In vivo loss of tumorigenicity in a patient-derived orthotopic xenograft mouse model of ependymoma

Jacqueline P. Whitehouse, Hilary Hii, Chelsea Mayoh, Marie Wong, Pamela Ajuyah, Paulette Barahona, Louise Cui, Hetal Dholaria, Christine L. White, Molly K. Buntine, Jacob Byrne, Keteryne Rodrigues da Silva, Meegan Howlett, Emily J. Girard, Maria Tsoli, David S. Ziegler, Jason M. Dyke, Sharon Lee, Paul G. Ekert, Mark J. CowleyNicholas G. Gottardo, Raelene Endersby

Research output: Contribution to journalArticlepeer-review

2 Citations (Scopus)


Introduction: Ependymomas (EPN) are the third most common malignant brain cancer in children. Treatment strategies for pediatric EPN have remained unchanged over recent decades, with 10-year survival rates stagnating at just 67% for children aged 0-14 years. Moreover, a proportion of patients who survive treatment often suffer long-term neurological side effects as a result of therapy. It is evident that there is a need for safer, more effective treatments for pediatric EPN patients. There are ten distinct subgroups of EPN, each with their own molecular and prognostic features. To identify and facilitate the testing of new treatments for EPN, in vivo laboratory models representative of the diverse molecular subtypes are required. Here, we describe the establishment of a patient-derived orthotopic xenograft (PDOX) model of posterior fossa A (PFA) EPN, derived from a metastatic cranial lesion. Methods: Patient and PDOX tumors were analyzed using immunohistochemistry, DNA methylation profiling, whole genome sequencing (WGS) and RNA sequencing. Results: Both patient and PDOX tumors classified as PFA EPN by methylation profiling, and shared similar histological features consistent with this molecular subgroup. RNA sequencing revealed that gene expression patterns were maintained across the primary and metastatic tumors, as well as the PDOX. Copy number profiling revealed gains of chromosomes 7, 8 and 19, and loss of chromosomes 2q and 6q in the PDOX and matched patient tumor. No clinically significant single nucleotide variants were identified, consistent with the low mutation rates observed in PFA EPN. Overexpression of EZHIP RNA and protein, a common feature of PFA EPN, was also observed. Despite the aggressive nature of the tumor in the patient, this PDOX was unable to be maintained past two passages in vivo. Discussion: Others who have successfully developed PDOX models report some of the lowest success rates for EPN compared to other pediatric brain cancer types attempted, with loss of tumorigenicity not uncommon, highlighting the challenges of propagating these tumors in the laboratory. Here, we discuss our collective experiences with PFA EPN PDOX model generation and propose potential approaches to improve future success in establishing preclinical EPN models.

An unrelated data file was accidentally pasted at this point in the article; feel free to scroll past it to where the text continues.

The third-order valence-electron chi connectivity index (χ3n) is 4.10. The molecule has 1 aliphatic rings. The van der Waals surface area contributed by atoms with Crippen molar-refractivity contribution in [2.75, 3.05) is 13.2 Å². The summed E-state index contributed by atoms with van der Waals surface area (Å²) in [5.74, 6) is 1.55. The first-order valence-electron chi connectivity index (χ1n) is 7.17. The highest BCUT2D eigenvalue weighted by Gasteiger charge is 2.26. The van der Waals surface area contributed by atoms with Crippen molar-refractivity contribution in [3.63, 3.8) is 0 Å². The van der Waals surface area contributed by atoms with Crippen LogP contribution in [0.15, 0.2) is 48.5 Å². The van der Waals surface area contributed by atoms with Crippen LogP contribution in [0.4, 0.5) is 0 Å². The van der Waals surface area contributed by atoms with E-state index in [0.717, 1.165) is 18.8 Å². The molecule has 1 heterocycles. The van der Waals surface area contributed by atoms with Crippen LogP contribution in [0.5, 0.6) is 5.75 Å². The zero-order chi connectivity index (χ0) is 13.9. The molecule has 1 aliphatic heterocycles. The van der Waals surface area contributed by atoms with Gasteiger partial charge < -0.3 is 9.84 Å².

Original languageEnglish
Article number1123492
JournalFrontiers in Oncology
Publication statusE-pub ahead of print - 3 Mar 2023


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